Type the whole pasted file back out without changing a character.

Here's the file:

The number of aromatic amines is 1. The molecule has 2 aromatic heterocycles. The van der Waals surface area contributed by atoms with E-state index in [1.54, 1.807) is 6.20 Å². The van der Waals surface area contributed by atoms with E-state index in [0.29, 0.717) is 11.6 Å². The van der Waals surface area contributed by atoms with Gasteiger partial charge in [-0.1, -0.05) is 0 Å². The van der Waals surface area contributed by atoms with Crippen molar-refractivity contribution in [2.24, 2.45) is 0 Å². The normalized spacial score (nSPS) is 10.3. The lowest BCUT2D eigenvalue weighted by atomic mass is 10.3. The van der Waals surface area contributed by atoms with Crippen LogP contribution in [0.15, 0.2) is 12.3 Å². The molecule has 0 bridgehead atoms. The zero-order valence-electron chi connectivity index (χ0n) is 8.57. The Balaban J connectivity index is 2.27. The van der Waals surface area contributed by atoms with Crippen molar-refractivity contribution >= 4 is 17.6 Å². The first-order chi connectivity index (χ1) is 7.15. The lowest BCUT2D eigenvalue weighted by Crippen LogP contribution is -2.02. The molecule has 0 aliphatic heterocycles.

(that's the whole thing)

The number of aromatic amines is 1. The molecule has 2 aromatic heterocycles. The van der Waals surface area contributed by atoms with E-state index in [1.54, 1.807) is 6.20 Å². The van der Waals surface area contributed by atoms with E-state index in [0.29, 0.717) is 11.6 Å². The van der Waals surface area contributed by atoms with Gasteiger partial charge in [-0.1, -0.05) is 0 Å². The van der Waals surface area contributed by atoms with Crippen molar-refractivity contribution in [2.24, 2.45) is 0 Å². The normalized spacial score (nSPS) is 10.3. The lowest BCUT2D eigenvalue weighted by atomic mass is 10.3. The van der Waals surface area contributed by atoms with Crippen LogP contribution in [0.15, 0.2) is 12.3 Å². The molecule has 0 bridgehead atoms. The zero-order valence-electron chi connectivity index (χ0n) is 8.57. The Balaban J connectivity index is 2.27. The van der Waals surface area contributed by atoms with Crippen molar-refractivity contribution >= 4 is 17.6 Å². The first-order chi connectivity index (χ1) is 7.15. The lowest BCUT2D eigenvalue weighted by Crippen LogP contribution is -2.02. The molecule has 0 aliphatic heterocycles.